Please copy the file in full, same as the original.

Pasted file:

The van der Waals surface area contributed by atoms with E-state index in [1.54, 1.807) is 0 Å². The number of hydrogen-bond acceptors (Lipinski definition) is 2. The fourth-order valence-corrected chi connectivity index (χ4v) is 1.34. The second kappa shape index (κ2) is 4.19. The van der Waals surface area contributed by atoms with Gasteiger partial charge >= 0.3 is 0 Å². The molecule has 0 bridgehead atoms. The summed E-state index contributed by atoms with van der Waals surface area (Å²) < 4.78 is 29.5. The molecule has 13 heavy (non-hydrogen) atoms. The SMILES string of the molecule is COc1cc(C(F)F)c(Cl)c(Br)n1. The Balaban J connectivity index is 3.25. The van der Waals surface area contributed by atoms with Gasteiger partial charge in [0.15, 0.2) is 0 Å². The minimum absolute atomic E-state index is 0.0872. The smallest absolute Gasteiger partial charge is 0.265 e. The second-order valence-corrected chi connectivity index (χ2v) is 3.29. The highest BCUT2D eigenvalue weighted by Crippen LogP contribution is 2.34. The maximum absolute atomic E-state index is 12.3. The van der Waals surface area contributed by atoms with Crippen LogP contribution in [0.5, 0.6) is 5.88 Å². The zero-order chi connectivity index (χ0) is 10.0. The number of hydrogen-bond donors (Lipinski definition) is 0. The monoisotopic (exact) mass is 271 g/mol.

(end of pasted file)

The van der Waals surface area contributed by atoms with E-state index in [1.54, 1.807) is 0 Å². The number of hydrogen-bond acceptors (Lipinski definition) is 2. The fourth-order valence-corrected chi connectivity index (χ4v) is 1.34. The second kappa shape index (κ2) is 4.19. The van der Waals surface area contributed by atoms with Gasteiger partial charge >= 0.3 is 0 Å². The molecule has 0 bridgehead atoms. The summed E-state index contributed by atoms with van der Waals surface area (Å²) < 4.78 is 29.5. The molecule has 13 heavy (non-hydrogen) atoms. The SMILES string of the molecule is COc1cc(C(F)F)c(Cl)c(Br)n1. The Balaban J connectivity index is 3.25. The van der Waals surface area contributed by atoms with Gasteiger partial charge in [0.15, 0.2) is 0 Å². The minimum absolute atomic E-state index is 0.0872. The smallest absolute Gasteiger partial charge is 0.265 e. The second-order valence-corrected chi connectivity index (χ2v) is 3.29. The highest BCUT2D eigenvalue weighted by Crippen LogP contribution is 2.34. The maximum absolute atomic E-state index is 12.3. The van der Waals surface area contributed by atoms with Crippen LogP contribution in [0.5, 0.6) is 5.88 Å². The zero-order chi connectivity index (χ0) is 10.0. The number of hydrogen-bond donors (Lipinski definition) is 0. The monoisotopic (exact) mass is 271 g/mol.